ICMC Europe and the SHARE Network are supporting evidence-based strategies for better integration of refugees and migrants in small communities by promoting the exchange of research results and experiences.
On 25 June, ICMC Europe and the SHARE Network co-organized a seminar on the integration of migrants and refugees as a factor in local development in small European communities. Participants included researchers, local government officials and representatives of the European Commission.
The seminar was part of the European Committee of Regions’ new platform, Cities and Regions for Integration Initiative, a network through which mayors and regional leaders can showcase positive examples of integration of migrants and refugees, share relevant information and promote diversity.
Based on migration research and experience, panelists discussed the advantages and challenges faced by migrants and refugees who settle into smaller communities in Europe.
Considering the situations presented, the panelists noted significant variations between the situations of migrants and refugees in different countries. The challenges, including difficult access to public transportation, education and healthcare, social exclusion and poverty, were intensified in remote areas prone to depopulation.
In some cases, technology allows the provision of remote services, which can help alleviate some of the challenges. However, Maria Gafo of the European Commission’s Directorate-General of Agriculture and Rural Development noted that the areas where internet connection is most limited are also the ones facing the most difficulties. Connectivity is also a factor for migrant retention: “Young people don’t stay in areas without internet,” she said.
Researcher Matthieu Tardis of the Institut français des relations internationales presented findings from research completed in collaboration with ICMC Europe through the SHARE Network. The study focuses on resettlement in smaller French communities.
“One very positive point, which was a surprise, concerned employment. […] Refugees on most of the territories researched were able to enter the job market.” Tardis explained that the strong presence of informal networks of inhabitants highly involved in welcoming refugees allowed them to circumvent recruiting procedures that can be prejudicial, such as writing a CV, sending a letter of intent or attending an interview. “Passing through more informal networks allowed them to access the job market more directly,” he says.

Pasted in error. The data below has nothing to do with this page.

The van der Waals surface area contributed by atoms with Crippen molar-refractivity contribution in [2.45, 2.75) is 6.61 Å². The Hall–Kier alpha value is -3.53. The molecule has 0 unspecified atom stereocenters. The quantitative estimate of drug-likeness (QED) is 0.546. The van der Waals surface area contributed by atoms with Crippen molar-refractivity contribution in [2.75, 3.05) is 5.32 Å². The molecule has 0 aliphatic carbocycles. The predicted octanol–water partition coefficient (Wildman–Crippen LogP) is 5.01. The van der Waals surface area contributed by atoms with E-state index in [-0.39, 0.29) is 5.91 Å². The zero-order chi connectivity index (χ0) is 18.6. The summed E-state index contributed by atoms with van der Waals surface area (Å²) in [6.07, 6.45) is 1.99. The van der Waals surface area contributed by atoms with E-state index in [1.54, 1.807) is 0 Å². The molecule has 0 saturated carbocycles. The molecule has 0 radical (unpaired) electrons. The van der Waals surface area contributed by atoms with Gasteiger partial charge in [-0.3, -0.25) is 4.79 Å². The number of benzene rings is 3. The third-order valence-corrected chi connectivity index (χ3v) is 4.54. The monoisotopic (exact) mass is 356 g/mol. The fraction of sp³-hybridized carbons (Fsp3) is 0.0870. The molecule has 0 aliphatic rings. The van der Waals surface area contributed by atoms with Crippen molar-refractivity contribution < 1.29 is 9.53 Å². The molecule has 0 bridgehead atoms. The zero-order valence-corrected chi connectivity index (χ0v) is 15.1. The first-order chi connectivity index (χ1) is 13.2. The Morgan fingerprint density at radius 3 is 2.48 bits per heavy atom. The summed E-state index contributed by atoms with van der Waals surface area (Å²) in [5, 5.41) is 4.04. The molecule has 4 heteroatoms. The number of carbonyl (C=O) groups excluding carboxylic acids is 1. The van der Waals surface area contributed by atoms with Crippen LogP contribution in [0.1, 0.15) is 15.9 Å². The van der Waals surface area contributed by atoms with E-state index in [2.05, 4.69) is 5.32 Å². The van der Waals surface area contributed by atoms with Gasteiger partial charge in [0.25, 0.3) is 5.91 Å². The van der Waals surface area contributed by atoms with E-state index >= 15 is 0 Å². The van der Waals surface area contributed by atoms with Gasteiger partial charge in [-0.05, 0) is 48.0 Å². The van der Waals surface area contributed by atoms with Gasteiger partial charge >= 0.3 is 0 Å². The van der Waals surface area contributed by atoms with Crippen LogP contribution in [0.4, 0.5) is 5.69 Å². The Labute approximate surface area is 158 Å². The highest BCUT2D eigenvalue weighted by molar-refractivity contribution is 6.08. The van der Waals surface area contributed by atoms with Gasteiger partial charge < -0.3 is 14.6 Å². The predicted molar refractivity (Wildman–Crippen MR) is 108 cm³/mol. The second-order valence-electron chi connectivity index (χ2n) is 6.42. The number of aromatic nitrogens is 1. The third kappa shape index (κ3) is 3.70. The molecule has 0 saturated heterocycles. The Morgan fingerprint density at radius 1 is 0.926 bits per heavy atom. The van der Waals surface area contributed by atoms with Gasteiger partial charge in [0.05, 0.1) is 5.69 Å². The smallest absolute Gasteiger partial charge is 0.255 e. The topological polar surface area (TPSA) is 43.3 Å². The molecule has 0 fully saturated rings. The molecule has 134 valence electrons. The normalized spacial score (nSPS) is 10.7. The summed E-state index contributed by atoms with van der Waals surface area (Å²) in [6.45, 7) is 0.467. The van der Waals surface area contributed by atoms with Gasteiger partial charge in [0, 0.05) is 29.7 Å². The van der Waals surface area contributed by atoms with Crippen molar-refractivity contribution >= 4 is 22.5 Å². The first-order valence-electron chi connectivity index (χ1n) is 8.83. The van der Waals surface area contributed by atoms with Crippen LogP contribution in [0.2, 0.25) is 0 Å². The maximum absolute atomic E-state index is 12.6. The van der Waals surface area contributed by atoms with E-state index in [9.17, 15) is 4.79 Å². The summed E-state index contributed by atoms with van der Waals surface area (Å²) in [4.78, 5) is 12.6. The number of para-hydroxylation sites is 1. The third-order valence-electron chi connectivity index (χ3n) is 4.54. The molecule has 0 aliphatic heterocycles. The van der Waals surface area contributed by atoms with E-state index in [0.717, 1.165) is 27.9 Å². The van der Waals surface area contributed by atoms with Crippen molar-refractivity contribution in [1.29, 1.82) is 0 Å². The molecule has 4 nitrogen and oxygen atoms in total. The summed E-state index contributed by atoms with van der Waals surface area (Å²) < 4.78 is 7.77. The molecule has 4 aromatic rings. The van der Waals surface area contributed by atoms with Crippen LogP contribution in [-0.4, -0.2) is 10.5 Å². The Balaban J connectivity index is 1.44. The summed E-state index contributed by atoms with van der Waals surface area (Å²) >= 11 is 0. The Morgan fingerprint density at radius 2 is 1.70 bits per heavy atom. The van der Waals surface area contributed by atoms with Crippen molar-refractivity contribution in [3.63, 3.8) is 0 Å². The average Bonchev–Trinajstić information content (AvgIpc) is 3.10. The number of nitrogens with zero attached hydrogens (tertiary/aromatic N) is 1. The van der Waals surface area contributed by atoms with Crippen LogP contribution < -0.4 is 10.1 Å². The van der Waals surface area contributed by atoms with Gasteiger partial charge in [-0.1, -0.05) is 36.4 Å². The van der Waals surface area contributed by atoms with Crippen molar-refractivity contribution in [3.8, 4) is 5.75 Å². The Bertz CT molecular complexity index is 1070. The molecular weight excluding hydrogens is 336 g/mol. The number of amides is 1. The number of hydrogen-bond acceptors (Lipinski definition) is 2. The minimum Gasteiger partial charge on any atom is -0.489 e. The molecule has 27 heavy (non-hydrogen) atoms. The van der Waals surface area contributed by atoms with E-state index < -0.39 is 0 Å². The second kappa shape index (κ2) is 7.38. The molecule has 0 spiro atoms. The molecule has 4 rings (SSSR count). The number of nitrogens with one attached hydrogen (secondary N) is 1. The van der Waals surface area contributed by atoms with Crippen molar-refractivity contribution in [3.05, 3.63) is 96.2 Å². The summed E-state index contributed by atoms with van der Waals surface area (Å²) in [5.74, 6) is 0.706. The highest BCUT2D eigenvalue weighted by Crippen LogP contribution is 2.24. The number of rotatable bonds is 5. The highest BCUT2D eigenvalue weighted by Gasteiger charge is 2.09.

Some services investigated require coordination at a higher level. Among them, Tardis mentioned education for teenagers above 16 years of age, who were sometimes turned away by schools or placed at an inadequate level. Finally, Tardis said that many of the challenges faced by migrants when it comes to accessing healthcare and services also pose problems for all residents of the region.
Magdalena Boehm from ICMC Europe presented the “Small Places, Great Hearts” video series, produced by the SHARE Network and its partners. The series reveals the resettlement experience of many refugees in smaller communities in seven European countries.
Participants concluded that when it comes to integration in small communities, there is no “one size fits all,” that success depends on a certain level of flexibility and that cooperation between national, regional and local governments and civil society is essential.
ICMC and the SHARE network organized the seminar in partnership with the European Committee of Regions, the Organization for Economic Cooperation and Development, the Council of Europe Development Bank, the Council of European Municipalities and Regions and the Urban partnership for inclusion of migrants and refugees.
Established in March 2012 and led by ICMC Europe, the SHARE Network provides a platform for mutual exchange and learning among local and regional actors working on or considering resettlement and advocates for more and better resettlement and other complementary pathways in Europe.